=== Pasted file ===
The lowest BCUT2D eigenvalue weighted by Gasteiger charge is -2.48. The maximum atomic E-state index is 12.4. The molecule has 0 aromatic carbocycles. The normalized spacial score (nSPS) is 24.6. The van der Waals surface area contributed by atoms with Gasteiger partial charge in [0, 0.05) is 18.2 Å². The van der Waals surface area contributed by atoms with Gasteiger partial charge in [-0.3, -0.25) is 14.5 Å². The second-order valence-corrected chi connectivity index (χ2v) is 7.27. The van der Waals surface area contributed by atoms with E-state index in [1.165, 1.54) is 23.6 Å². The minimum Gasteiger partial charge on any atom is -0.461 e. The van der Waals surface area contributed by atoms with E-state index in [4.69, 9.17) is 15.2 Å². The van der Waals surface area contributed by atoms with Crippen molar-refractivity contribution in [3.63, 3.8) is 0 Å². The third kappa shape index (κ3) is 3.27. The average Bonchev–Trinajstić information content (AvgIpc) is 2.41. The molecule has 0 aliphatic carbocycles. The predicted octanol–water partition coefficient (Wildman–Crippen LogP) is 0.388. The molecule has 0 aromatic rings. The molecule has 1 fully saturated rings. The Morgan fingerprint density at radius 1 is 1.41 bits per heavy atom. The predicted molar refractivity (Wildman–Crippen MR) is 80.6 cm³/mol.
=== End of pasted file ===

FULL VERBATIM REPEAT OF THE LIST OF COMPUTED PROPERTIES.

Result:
The lowest BCUT2D eigenvalue weighted by Gasteiger charge is -2.48. The maximum atomic E-state index is 12.4. The molecule has 0 aromatic carbocycles. The normalized spacial score (nSPS) is 24.6. The van der Waals surface area contributed by atoms with Gasteiger partial charge in [0, 0.05) is 18.2 Å². The van der Waals surface area contributed by atoms with Gasteiger partial charge in [-0.3, -0.25) is 14.5 Å². The second-order valence-corrected chi connectivity index (χ2v) is 7.27. The van der Waals surface area contributed by atoms with E-state index in [1.165, 1.54) is 23.6 Å². The minimum Gasteiger partial charge on any atom is -0.461 e. The van der Waals surface area contributed by atoms with E-state index in [4.69, 9.17) is 15.2 Å². The van der Waals surface area contributed by atoms with Crippen molar-refractivity contribution in [3.63, 3.8) is 0 Å². The third kappa shape index (κ3) is 3.27. The average Bonchev–Trinajstić information content (AvgIpc) is 2.41. The molecule has 0 aliphatic carbocycles. The predicted octanol–water partition coefficient (Wildman–Crippen LogP) is 0.388. The molecule has 0 aromatic rings. The molecule has 1 fully saturated rings. The Morgan fingerprint density at radius 1 is 1.41 bits per heavy atom. The predicted molar refractivity (Wildman–Crippen MR) is 80.6 cm³/mol.